Kotonowaka defeats Shimanoumi – Kotonowaka started with a surprisingly lethargic tachiai, and immediately tried to land a right hand inside. Because this is Kotonowaka’s trademark opening gambit, Shimanoumi shut it down. Kotonowaka kept working for grip, and executed a solid sukuinage at the tawara to seal the win. Did anyone else catch Kotoshogiku doing a back bend in in the tunnel in the background of that video? Brought a smile to my face.

Chiyomaru defeats Tsurugisho – Chiyomaru has a strong start to Haru, clearly the atmospherics don’t bother him one bit. He was fast and aggressive out of the tachiai, and once again stood his opponent up, and slapped him down. Chiyomaru improves to 3-0.

Azumaryu defeats Nishikigi – Nishikigi still cant find his first win without his glasses. Nishikigi came off of the shikiri-sen hard and fast, got a grip, but was too far forward. Azumaryu read it perfectly and exploited Nishikigi’s mistake to send him to the clay.

Aoiyama defeats Kotoshogiku – “Big Dan” Aoiyama improves to 3-0 in thunderous style. He blasted off the line and went straight into a V-Twin attack. When Aoiyama attacks with both arms thrusting, and he connects center-mass, there is little anyone or anything can do. I had to watch it twice, it was just so massive.

Ikioi defeats Kaisei – Wow, a strength battle that features Ikioi out powering Kaisei! That’s some serious chanko power, indeed. Both of them fought well, but Ikioi somehow managed to keep his stamina. Sadly Kaisei is still looking for his first win.

Chiyotairyu defeats Terutsuyoshi – Chiyotairyu also starts 3-0, today he took a straight ahead tachiai from Terutsuyoshi, grabbed the back of Terutsuyoshi’s neck and chucked him forward like a bale of rice. Wow.

Ishiura defeats Tochiozan – Tochiozan self-isolates into the 0-3 club as Ishiura picks up his 3rd straight win to start Haru. Tochiozan did manage to get some offense running, but Ishiura stayed mobile, and Mr Efficiency was unable to really do much other than chase him around for the first part of the match. Tochiozan eventually captured him and they went chest to chest. Bad mistake for Tochiozan, as Ishiura channels Enho and unleashed a brilliant shitatehineri. Suddenly one moment Tochiozan has Ishiura clamped down, the next he is on his back in the clay. Nice sumo Ishiura!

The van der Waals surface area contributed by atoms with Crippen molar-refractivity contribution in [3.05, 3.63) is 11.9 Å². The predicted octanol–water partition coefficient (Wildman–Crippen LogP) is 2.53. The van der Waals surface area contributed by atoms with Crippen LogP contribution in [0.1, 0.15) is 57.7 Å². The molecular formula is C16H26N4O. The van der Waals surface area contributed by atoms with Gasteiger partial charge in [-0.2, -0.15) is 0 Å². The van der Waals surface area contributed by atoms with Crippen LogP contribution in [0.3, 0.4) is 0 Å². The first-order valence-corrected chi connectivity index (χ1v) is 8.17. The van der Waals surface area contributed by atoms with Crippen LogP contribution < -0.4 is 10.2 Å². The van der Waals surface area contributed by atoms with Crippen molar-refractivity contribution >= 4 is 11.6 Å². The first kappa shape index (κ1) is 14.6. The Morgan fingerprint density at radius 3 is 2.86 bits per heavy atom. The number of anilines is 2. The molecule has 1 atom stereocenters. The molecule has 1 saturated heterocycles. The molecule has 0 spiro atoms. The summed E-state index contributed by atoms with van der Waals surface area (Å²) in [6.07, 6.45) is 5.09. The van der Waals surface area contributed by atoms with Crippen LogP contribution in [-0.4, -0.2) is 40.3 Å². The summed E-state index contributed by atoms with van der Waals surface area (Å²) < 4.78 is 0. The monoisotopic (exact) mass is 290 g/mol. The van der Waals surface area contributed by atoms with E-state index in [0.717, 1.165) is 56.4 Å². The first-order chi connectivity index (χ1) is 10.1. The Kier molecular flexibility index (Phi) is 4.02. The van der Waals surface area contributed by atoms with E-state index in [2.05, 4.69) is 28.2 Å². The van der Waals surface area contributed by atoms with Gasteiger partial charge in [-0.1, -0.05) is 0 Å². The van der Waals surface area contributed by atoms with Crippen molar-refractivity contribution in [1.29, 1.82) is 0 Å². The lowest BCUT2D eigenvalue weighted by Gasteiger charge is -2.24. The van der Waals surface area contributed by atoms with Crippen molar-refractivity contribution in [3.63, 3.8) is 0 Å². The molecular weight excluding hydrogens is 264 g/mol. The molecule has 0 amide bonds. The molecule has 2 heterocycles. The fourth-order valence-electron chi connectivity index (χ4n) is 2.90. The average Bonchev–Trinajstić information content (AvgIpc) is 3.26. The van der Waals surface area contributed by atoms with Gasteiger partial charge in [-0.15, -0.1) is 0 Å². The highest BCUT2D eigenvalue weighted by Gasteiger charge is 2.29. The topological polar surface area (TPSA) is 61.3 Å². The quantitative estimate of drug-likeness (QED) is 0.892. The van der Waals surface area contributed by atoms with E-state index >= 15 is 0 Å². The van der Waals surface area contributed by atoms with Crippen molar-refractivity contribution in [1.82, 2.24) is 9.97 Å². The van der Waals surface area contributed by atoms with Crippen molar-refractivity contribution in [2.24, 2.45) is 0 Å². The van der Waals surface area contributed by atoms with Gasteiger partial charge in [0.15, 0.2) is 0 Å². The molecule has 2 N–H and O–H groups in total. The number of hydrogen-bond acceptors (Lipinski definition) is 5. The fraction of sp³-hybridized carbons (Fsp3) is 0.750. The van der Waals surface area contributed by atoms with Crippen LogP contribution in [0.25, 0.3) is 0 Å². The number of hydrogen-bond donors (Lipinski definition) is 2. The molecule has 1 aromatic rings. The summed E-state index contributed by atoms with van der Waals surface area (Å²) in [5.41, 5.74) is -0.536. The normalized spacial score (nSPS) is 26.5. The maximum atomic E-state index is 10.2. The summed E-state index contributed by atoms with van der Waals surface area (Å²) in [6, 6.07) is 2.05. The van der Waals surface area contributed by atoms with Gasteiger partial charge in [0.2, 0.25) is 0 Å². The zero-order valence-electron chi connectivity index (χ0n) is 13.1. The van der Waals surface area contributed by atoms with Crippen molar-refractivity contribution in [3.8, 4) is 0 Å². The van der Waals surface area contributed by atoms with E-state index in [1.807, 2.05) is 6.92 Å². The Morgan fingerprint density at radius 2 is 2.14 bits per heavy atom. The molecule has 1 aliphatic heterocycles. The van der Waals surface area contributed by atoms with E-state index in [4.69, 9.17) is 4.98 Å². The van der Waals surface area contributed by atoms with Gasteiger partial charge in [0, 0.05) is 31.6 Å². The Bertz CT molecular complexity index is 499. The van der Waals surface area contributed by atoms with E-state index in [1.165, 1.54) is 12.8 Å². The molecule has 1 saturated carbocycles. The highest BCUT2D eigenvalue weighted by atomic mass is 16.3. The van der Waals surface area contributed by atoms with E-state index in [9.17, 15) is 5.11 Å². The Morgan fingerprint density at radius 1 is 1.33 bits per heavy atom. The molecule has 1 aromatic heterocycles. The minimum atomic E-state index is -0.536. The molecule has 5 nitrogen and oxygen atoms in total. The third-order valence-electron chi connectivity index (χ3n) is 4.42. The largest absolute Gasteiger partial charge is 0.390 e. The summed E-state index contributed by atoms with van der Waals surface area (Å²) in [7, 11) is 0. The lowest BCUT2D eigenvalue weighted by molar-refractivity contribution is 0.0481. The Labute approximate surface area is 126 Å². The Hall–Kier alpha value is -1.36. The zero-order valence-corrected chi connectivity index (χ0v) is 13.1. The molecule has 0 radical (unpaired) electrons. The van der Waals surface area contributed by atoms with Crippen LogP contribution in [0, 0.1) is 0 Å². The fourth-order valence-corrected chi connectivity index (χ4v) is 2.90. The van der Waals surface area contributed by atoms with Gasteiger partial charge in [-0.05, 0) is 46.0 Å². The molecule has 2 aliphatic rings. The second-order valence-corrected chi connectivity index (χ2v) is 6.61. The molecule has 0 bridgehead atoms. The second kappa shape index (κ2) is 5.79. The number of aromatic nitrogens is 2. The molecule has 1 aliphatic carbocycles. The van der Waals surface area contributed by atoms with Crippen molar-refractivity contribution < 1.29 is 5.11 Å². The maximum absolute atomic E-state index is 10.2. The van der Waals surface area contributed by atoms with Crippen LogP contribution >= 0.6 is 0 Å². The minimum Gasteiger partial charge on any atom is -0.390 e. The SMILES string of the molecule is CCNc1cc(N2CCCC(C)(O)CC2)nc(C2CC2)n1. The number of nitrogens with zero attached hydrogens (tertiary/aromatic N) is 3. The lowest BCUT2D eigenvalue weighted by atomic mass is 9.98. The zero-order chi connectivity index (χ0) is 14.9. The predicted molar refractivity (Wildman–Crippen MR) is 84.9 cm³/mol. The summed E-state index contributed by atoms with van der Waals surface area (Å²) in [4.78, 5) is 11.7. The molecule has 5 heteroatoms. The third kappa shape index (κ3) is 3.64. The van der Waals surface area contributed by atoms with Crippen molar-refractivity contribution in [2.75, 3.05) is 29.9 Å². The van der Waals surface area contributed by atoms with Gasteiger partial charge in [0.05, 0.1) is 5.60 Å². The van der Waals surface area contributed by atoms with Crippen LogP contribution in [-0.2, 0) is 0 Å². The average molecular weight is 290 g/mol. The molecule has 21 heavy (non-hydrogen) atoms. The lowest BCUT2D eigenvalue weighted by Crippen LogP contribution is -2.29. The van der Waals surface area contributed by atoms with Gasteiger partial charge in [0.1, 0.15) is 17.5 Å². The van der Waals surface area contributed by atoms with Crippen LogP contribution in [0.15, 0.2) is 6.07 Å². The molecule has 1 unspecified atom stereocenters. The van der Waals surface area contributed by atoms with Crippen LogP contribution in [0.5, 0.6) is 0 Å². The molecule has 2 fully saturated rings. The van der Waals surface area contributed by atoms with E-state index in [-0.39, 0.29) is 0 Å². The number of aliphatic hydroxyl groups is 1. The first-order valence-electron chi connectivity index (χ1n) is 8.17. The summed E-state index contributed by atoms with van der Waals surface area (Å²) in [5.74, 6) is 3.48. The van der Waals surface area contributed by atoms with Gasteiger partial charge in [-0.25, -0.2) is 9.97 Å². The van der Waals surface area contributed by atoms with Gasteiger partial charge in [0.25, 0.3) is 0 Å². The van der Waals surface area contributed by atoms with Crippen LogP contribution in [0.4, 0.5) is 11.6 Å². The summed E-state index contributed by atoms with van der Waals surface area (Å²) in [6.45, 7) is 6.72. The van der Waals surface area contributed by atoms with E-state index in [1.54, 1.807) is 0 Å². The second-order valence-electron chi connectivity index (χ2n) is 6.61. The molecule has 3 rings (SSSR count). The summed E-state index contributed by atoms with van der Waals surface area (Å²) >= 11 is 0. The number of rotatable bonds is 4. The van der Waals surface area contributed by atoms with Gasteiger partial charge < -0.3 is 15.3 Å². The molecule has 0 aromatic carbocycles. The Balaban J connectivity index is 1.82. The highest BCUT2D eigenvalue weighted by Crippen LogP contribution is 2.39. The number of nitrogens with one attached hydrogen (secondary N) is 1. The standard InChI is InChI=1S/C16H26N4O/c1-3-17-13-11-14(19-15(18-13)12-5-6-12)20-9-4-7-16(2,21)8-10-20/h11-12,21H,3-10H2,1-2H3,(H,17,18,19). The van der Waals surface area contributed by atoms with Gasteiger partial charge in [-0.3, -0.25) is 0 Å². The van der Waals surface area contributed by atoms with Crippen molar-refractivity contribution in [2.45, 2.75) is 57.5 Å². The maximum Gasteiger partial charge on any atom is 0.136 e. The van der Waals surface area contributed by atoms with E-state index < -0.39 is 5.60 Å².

Takanosho defeats Sadanoumi – A showcase example of Sadanoumi’s tremendous speed, he was inside and attacking Takanosho in a moment at the tachiai. Takanosho worked hard to stop Sadanoumi’s forward rush, and ended with a double inside grip. Realizing he had the advantage, Takanosho dropped his hips and attacked. Three strokes of the gaburi-yori and it was his third solid win, as Takanosho maintains his place in the 3-0 club.

Tochinoshin defeats Kiribayama – I am overjoyed that Tochinoshin found his sumo today, and picked up his first win of Haru. He was fast, hit hard at the tachiai, and his left hand found his outside grip. Was it “skycrane sumo”? No, but it was a solid win and he looked good doing it.

Shohozan defeats Takarafuji – Shohozan also joins the first win club for today. That murderous lunge at the tachiai was a wonder, and I think it surprised Takarafuji who took a moment to set up his defense. But that momentary disorientation may have been enough, as Takarafuji struggled to find a good grip, Shohozan broke free and got behind Takarafuji, pushing him out from behind.